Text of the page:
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| Problem with My Fruit Sage |
Answered by: Inge Poot
Question from: Gigi
Posted on: April 13, 1999
I bought a plant of Fruit Sage from Richters a couple of weeks ago. It’s grown in an 8-inch clay pot without drainage hole. I have no experience in growing Fruit Sage. I only learnt from the plant tag that it needs good light to grow and is tender. I also learnt from one of your past Q&A that it does need a lot of water too.
At first I placed it in my kitchen which has south facing windows so that the plant can get a lot of sun light. A few leaves from the bottom of the plant turned brown (started from the tips) and dried out. I figured out that my kitchen could be too warm for the plant so I moved it to my living room. My living room has really huge north and east facing windows. It is quite bright even though both windows are dressed with sheers. Now some leaves of the plant started to dry out, not turning brown from the tips this time but the whole surface of the leaves is drying. The leaves are losing their softness and turning paper-like. Can you help me to save my plant?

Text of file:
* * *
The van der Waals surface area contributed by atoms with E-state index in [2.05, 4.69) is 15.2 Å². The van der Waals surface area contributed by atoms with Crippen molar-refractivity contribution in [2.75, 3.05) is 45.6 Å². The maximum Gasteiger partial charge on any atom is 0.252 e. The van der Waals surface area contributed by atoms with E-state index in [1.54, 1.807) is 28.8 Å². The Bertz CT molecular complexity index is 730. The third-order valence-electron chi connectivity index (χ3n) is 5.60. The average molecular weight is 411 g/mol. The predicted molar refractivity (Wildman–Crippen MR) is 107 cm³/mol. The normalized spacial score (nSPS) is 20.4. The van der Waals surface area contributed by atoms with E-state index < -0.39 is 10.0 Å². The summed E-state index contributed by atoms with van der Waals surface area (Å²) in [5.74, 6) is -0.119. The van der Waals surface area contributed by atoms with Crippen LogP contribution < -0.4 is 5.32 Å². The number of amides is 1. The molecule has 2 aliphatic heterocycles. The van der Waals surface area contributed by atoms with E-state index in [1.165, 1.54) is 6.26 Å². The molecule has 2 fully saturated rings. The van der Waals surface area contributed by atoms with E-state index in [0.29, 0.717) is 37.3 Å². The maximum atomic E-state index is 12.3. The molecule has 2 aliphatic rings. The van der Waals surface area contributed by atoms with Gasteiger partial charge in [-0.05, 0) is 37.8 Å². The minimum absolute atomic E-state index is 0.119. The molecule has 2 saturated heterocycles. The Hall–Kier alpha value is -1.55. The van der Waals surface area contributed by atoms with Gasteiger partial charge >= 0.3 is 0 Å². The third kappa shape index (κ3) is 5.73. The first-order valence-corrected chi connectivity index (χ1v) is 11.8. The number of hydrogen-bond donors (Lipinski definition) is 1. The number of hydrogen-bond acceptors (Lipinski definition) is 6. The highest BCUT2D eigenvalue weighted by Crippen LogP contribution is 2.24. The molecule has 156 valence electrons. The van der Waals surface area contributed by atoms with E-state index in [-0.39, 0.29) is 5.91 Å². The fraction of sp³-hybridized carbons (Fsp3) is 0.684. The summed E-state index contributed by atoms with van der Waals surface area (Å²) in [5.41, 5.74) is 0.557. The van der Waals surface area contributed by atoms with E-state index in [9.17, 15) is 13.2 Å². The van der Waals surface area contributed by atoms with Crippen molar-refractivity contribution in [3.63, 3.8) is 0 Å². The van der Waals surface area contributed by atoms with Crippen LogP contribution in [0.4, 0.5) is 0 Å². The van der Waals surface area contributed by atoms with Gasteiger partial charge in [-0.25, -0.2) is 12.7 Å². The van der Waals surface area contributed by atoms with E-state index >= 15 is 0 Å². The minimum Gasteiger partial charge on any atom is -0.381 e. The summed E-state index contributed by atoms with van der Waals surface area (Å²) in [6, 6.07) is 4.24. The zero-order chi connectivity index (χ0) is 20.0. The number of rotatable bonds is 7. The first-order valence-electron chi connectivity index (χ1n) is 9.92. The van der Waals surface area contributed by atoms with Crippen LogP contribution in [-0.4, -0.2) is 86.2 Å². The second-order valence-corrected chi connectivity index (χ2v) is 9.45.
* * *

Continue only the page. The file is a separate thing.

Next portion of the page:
Also how can I tell whether my fruit sage is getting enough or too much water if my pot does not have a drainage hole?
It looks like the roots of your plant are in trouble. I think it would be better if you were to find a plastic pot that fits into the pot without a drainage hole and replant the fruit sage into it. You can then water the plant by removing it from the overpot and replacing it in it when it has finished draining.
You can get an idea of how wet the soil is by poking your finger into the soil surface. If it is moist things are fine. If it is squishy wet, turn the pot onto its side for about an hour to allow the excess water to drain out. If it is dry, water in a hurry! Pots with no drainage accumulate salts - quite rapidly if your water is hard and even faster if it is chemically softened. These salts kill the roots and with dead roots the plant dries out no matter how much you water.
The bottom leaves of the plant will die if your conditions are quite different from those in the greenhouses it came from. You have cause for alarm only if the new leaves are dying too.
You might want to place the plant into a slightly closed clean plastic bag until the roots seem to be doing their job properly. At that point, gradually remove the plastic bag over a period of about a week.